They did nice work. It is similar to what Vance Whitaker and Stan Hokanson did a few years back as well. Vance and Stan focused on combining ability and reporting their results as "general combining ability" explaining more than "specific combining ability" for black spot resistance. In other words, it seemed predictable that parents with high horizontal resistance tended to produce seedlings with average higher horizontal resistance. If "specific combining ability" was found to be the case, then it would be more unpredictable to find high horizontal resistance in seedlings and a person would just need to try more combos to find the specific combos that would provide high levels of it.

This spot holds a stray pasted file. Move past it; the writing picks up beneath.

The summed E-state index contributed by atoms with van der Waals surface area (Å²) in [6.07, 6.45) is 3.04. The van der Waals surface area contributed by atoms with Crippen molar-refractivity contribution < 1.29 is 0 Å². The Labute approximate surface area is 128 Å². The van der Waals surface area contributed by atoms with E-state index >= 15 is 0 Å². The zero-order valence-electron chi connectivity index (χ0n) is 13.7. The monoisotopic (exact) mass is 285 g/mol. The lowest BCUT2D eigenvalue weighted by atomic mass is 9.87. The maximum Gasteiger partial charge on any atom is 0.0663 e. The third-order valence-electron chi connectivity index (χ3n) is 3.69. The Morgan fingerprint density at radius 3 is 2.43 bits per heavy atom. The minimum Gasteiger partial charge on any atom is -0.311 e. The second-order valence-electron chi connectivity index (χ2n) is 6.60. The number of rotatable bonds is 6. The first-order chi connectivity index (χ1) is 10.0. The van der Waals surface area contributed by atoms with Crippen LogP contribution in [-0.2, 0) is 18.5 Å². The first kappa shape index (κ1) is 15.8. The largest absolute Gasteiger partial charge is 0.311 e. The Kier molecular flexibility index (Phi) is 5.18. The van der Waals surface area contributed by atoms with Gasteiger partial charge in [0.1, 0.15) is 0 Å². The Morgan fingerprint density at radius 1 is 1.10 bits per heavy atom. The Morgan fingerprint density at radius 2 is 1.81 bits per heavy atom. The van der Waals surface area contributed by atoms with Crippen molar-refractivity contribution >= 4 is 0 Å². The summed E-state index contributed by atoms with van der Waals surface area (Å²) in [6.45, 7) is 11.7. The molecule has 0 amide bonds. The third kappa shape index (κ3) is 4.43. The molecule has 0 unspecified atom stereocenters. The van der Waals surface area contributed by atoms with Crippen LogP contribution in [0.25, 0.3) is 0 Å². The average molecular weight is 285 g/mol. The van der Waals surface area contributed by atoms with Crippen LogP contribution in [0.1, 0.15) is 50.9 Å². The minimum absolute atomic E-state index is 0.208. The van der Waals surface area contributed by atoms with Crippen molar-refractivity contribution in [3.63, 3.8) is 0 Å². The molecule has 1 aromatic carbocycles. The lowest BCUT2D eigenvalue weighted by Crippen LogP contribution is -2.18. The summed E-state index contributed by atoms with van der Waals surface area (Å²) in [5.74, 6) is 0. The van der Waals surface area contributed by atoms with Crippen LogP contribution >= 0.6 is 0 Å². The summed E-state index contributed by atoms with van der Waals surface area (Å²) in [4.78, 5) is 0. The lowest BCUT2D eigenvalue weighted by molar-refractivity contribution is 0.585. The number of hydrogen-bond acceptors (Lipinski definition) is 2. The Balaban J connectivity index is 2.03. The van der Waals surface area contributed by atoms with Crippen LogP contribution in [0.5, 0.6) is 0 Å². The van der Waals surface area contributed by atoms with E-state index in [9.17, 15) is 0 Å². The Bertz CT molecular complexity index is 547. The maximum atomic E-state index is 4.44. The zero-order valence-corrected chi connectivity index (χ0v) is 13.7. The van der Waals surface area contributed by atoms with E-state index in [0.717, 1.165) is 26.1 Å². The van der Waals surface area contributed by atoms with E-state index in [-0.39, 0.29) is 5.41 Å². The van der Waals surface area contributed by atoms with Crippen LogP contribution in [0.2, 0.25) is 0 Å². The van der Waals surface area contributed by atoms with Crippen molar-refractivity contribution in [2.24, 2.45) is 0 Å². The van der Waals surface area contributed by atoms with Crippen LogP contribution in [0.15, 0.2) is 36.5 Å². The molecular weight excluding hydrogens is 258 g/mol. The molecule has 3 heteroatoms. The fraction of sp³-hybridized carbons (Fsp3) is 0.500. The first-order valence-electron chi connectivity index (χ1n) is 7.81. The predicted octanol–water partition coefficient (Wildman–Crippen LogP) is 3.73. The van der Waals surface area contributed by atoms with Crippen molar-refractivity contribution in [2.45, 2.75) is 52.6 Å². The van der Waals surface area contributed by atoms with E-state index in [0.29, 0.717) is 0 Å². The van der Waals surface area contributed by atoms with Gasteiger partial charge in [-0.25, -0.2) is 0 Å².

The study in Texas found predictability as well and found moderate heritability, which is great. Heritability is another way to showcase more specifically the kind and extent genetics serves in breeding for a trait.
Horizontal resistance (when infected with black spot roses can slow the growth of the fungus) is a good thing to aim for as it seems much more durable than race specific resistance. Of course, the best is to combine both.